The resource planners are also quite frank about the wave of subsidies they expect out of the big clean-up campaign. “There will have to be a will to provide funds,” explains Joseph Fisher, “to train the specialists, do the research and experimentation, build the laws and institutions through which more rapid progress [in pollution control] can be made, and of course, build the facilities and equipment.” The coming boondoggles – replete with tax incentives, direct government grants, and new products – will make the oil depletion allowance seem tame. And what’s more, it will be packaged as a critical social service.
The big business conservationists will doubtless be equally vocal about the need for new bond issues for local water and sewage treatment facilities; lead crusades to overcome reluctance of the average citizen to vote “yes” on bond measures; and then, as bondholders themselves, skim a nice tax-free six or seven per cent off the top.
It isn’t just the citizen and taxpayer who will bear the burden, however. Bedraggled Mother Nature, too, will pay. Like the original conservation movement it is emulating, today’s big business conservation is not interested in preserving the earth; it is rationally reorganizing for a more efficient rape of resources (e.g., the export of chemical-intensive agribusiness) and the production of an even grosser national product.
The seeming contradictions are mind-boggling: industry is combating waste so it can afford to waste more; it is planning to produce more (smog-controlled) private autos to crowd more highways, which means even more advertising to create more “needs” to be met by planned obsolescence. Socially, the result is disastrous. Ecologically, it could be the end.
Why don’t the businessmen simply stop their silly growthmanship? They can’t. If one producer slowed down in the mad race, he’d be eaten up by his competitors. If all conspired together to restrain growth permanently, the unemployment and cutbacks would make today’s recession look like full employment, and the resulting unrest would make today’s dissent look like play time at Summerhill.
They began in the mid-’60?s in low key, mobilizing the academicians, sprinkling grants and fellowships at the “better” schools, and coordinating research efforts of Resources for the Future, the Conservation Foundation, RAND, Brookings Institution, the National Academy of Science and the Smithsonian Institution. Major forums were held in 1965 and 1966 on “The Quality of the Environment” and “Future Environments of North America.” Research findings were programmed directly into industrial trade associations and business firms.
Then the resource people put their men and programs in the official spotlight: Laurance Rockefeller (founder of and major donor to the Conservation Foundation and also a director of RFF) chaired both the White House Conference on Natural Beauty and the Citizens’ Advisory Committee on Recreation and Natural Beauty (which Nixon has rechristened his Citizens’ Advisory Committee on Environmental Quality). Conservation Foundation President Russell Train headed up Nixon’s Task Force on Resources and Environment, with help from Fisher and several other directors of RFF and the Conservation Foundation, and then became Undersecretary of Interior.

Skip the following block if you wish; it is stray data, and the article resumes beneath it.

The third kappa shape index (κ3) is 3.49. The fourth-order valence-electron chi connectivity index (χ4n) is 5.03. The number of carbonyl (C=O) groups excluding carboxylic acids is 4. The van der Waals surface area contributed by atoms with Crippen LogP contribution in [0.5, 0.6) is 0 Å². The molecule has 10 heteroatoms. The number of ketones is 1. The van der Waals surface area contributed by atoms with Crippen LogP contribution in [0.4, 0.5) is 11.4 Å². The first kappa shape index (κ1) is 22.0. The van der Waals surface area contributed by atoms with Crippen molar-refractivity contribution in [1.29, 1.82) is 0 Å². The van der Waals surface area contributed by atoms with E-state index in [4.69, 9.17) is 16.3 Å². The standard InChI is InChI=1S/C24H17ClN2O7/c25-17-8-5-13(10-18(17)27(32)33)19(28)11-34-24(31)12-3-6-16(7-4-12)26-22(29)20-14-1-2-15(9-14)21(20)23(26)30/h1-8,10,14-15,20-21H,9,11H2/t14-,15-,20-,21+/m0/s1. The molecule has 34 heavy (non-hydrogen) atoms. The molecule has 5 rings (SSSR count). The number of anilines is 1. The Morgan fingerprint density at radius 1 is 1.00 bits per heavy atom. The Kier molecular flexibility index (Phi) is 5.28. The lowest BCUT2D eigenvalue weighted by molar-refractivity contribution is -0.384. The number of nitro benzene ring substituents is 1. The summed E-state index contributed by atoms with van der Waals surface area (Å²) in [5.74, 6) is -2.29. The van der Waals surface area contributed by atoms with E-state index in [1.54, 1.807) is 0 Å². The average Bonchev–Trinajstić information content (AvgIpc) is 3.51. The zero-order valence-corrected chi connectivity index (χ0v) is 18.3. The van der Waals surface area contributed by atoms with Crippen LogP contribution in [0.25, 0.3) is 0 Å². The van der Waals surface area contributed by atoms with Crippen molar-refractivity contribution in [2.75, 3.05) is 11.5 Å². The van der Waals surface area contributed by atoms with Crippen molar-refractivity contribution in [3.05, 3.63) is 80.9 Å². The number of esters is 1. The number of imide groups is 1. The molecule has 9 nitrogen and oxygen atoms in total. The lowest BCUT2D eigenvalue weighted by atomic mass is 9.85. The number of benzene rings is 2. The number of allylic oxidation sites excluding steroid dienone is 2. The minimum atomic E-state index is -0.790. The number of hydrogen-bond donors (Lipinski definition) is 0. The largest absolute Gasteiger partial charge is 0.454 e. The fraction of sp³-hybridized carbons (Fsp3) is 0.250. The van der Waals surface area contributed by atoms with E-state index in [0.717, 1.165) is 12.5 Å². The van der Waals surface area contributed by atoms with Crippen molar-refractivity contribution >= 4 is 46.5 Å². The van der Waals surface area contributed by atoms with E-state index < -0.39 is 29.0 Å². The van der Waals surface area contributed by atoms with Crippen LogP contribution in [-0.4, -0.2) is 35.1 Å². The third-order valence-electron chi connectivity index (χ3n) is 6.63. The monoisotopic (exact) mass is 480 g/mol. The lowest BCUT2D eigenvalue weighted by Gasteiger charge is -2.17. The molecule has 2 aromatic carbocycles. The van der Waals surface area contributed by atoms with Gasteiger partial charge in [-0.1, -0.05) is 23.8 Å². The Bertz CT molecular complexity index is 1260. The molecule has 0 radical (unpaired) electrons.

Then the media were plugged in, an easy task for men who have in their hands the direction of CBS, National Educational Television, Time-Life-Fortune, Christian Science Monitor, New York Times and Cowles publications, as well as many of the trade journals and conservation magazines. Independent media, seeing that environment was now news, picked up and broadcast the studies which the conservation elite had produced. Public opinion leaders told their public, in Business Week’s words, “to prepare for the approval of heavy public and private spending to fight pollution.”
Finally, the grass roots were given the word. RFF, Ford and Rockefeller had long worked with and financed the old-time conservation groups, from Massachusetts Audubon to the Sierra Club, and now the big money moved beyond an appreciation of wilderness to a greater activism. When, for example, David Brower broke with the Sierra Club, it was Robert O. Anderson of Atlantic-Richfield and RFF who gave him $200,000 to set up Friends of the Earth (prudently channeling the donation through the organization’s tax exempt affiliate, the John Muir Institute).
When Senator Gaylord Nelson and Congressman Pete McCloskey got around to pushing the National Teach-In, it was the Conservation Foundation, the Audubon Society and the American Conservation Association which doled out the money while Friends of the Earth was putting together The Environmental Handbook, meant to be the Bible of the new movement.
The big business conservationists and their professionals didn’t buy off the movement; they built it.
Ecology activists out picketing a polluter or cleaning up a creek will have total freedom to make up their own minds about the threats to our environment, and they will have every right to choose their own course of constructive action. Yet they will surely never get a dime from Robert Anderson, or even a farthing from Ford or Rockefeller. And so far, the grass-roots ecology movement has done nothing but echo the eco-elite.